Mountain Trails lends a hand to its open space partner
December 13, 2011
The Mountain Trails Foundation maintains over 40 kilometers of cross-country trails in Summit County, but according to Executive Director Charlie Sturgis, one his favorites is threatened, prompting the Mountain Trails Foundation to donate a portion of its Live PC, Give PC prize to the Summit Land Conservancy.
A "very cool" five-kilometer trail called ‘The Land of Oz’ goes through a portion of Round Valley known as the Osguthorpe Farm, according to Sturgis. Summit Land Conservancy is trying to raise $1 million to protect the 120 acre-parcel, extending from the top of PC hill into the southeast corner of Round Valley, which will be preserved for alfalfa fields in the summer and cross-country skiing trails in the winter.
With $400,000 more to raise before Summit Land can place a conservation easement on the parcel and protect it from development, Mountain Trails wanted to help.
"We never expected to win second place for the most unique donors on Live PC, Give PC Day," Sturgis said. "We wanted to heighten the public’s awareness that trails and open space go hand in hand and that Summit Land needs to raise some serious money in this upcoming year to keep land for our trails."
Mountain Trails Foundation donated $1,000 of its $2,500 prize to Summit Land, in hopes the community would follow suit.
Cheryl Fox, executive director of Summit Land Conservancy said the $1,000 donation means even more because it is kicking off a $25,000 dollar-for-dollar matching grant from the Bronfman family.
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"This is the final push for us to raise the rest of the money we need. Trails and open space go hand-in-hand. We support each other because people love open space, but they love to be on their open space as well," Fox said.
Sturgis added that the Live PC, Give PC effort on Nov. 11 helped the local non-profits realize that by working together, they can achieve more with less.
"There is a real need for the non-profits to help each other out and share resources when they can. Maybe one has vehicles, while the other has people, but if they work together, they can reach their means with minimal expense," he said.
With the rest of their prize money, Mountain Trails will be making sure residents have access to some of the best cross-country skiing in the area. According to Sturgis, they will be grooming additional cross-country trails this winter and doing it more often in anticipation of increased usage.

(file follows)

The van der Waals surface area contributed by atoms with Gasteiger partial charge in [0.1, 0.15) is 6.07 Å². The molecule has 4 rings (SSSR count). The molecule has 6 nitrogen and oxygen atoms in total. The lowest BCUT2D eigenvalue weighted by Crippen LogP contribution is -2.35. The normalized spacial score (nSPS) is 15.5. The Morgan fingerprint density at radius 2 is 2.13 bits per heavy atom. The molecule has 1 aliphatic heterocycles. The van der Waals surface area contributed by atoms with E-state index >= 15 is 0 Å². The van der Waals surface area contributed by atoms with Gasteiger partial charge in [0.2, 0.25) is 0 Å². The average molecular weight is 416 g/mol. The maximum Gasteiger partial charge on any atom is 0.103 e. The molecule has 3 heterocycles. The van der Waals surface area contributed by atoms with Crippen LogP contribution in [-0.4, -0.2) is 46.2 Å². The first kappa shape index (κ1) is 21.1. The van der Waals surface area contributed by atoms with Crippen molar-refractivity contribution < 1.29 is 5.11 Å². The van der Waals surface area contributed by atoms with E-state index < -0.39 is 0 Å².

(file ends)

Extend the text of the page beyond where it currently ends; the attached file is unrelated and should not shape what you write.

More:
"We will be setting more track more often and are expecting to set 20 kilometers of trail every day, including the Rail Trail from White Pine to Round Valley," he said.
A cross-country trail from Park City out to Redstone will also be groomed, and Sturgis recommends residents use it to ski to dinner.
Because of the increased use of the cross-country trails in the last few years, Mountain Trails found itself at the center of a controversy over unleashed dogs. This year, Sturgis said they will be trying to educate instead of enforce. He said signs will be posted reminding residents that dogs are required by law to be on leashes in Round Valley and that residents are responsible for their dogs on the trails.
"We are trying to get people to inform animal control if a dog bites someone while out on the trails or is being out of control," he said. "I understand it is a bummer to try to identify the dog and the owner, but it will make it so the same dog isn’t out there all the time causing problems and giving the rest of the dogs a bad name."
Sturgis added that he saw a significant change last year in Round Valley and heard more complaints about skiers than dogs.
"People are really beginning to recognize their dog-responsibility, it was kind of refreshing to hear complaints against skiers instead," he said.
According to Sturgis, Mountain Trails has done its part to make Park City an "ultimate ski town" with the addition of cross-country trails in the past 10 years.
"When I first moved here, Park City really only had downhill skiing to offer. In the last few years, we have cross-country trails that are groomed, free, allow dogs, private, ski only, ungroomed, anything you could want," he said.
To make a donation to the Summit Land Conservancy to help preserve the Osguthorpe Farm in Round Valley, visit http://www.summitlandconservancy.org